And after 12 hikes in 18 months during which Reserve Bank of India (RBI) has raised policy rates by 325 basis points (or 3.25 percentage points) in its attempt to control a high and persisting inflation rate, the result is…nothing, zilch. The inflation rate seems to be sticking to the 10% mark, refusing to budge, wreaking havoc on households with EMIs and choking India’s budding consumer boom. Worse, food inflation is aflame around 9.5%, forcing the poor — all of 850 million Indian citizens who live on less than $2 a day — to sleep hungry.
The Indian citizen is being squeezed from two sides — prices and opportunities. On the former, the UPA government has perfected a policy inertia in its inability to deliver on supply-side factors that are hiking prices. The political economy of agriculture, for instance, is not allowing the government to go for reforms in the supply chain that carts food from the farmer.
By hesitating to bring amendments to the Agricultural Produce Market Committees Act, for instance, the government is only serving middlemen of the food chain, not farmers or consumers. Further, even if there are inflationary signals in the economy, say through the increase in fuel, there is nobody asking a commonsensical question: why should the prices of food, vegetables, fruit and milk increase disproportionately? The Rs3.14 increase in the price of petrol yesterday will add just 7 basis points to inflation, RBI says, but on ground numbers are remarkably different. There is market failure happening right under the nose of central and state governments and regulators and they are not doing anything about it.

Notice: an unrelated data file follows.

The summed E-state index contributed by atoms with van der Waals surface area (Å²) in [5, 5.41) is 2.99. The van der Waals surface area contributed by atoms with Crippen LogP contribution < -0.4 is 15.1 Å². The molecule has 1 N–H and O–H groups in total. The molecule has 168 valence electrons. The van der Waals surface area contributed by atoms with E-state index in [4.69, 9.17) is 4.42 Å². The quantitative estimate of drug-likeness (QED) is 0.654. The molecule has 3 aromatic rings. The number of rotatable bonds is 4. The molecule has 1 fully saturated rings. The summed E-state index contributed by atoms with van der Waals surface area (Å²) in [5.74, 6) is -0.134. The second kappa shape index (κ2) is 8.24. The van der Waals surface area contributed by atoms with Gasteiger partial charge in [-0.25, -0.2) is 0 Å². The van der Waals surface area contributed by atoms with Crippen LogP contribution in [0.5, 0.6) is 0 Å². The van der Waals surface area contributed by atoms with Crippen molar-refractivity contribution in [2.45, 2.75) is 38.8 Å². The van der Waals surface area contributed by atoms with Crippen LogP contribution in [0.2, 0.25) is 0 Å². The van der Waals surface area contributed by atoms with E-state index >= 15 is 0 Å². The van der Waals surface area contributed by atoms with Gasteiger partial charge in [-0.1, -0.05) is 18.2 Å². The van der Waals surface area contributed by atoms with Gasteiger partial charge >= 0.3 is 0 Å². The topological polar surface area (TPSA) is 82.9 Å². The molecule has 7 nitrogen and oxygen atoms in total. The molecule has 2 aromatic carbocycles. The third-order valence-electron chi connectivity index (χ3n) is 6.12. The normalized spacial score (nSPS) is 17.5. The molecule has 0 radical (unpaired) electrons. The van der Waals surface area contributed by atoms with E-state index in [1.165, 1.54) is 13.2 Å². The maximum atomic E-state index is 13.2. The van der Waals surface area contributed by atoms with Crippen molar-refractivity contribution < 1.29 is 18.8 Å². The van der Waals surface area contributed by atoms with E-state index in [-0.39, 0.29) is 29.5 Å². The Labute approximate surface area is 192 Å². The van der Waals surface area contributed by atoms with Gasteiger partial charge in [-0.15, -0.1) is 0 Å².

A huge amount of inflation is being imported into India through the rising prices of fuel, commodities like iron ore; food prices are at their all-time high globally. But surely that's no reason why the world's second-fastest growing economy should have the world's highest inflation rate. The past 18 months have shown that there is no correlation between increased interest rates and inflation, which domestically is being driven by structural skews towards high-protein food and demand-supply mismatch in non-food commodities.
By increasing interest rates RBI has raised the cost of money in India. This was acceptable earlier when there was a 9% GDP growth expectation and inflation could be factored into that growth, as a pass-through. Not today, when growth has fallen to 7.7% from 8.8% in the first quarter of 2011-12 and factory output has fallen 3.3% in July from 8.8% in June. This means the Indian industry is coming under pressure. Part of the problem is, again, imported —Indian industry exports about two-thirds of its output to countries that are reeling under a global economic slowdown, if not outright recession.
The other part is what the world is salivating for --- India's consumer-led domestic demand story. But with interest rates rising repeatedly, this factor has weakened, the biggest expression of which is the slowdown and in some cases a contraction in sales of cars and bikes. But RBI is unrelenting: "A premature change in the policy stance could harden inflationary expectations," it said.
What does that mean? Interest rates will continue to rise. So, growth will slow down --- and with it jobs and raises. But inflation will not fall.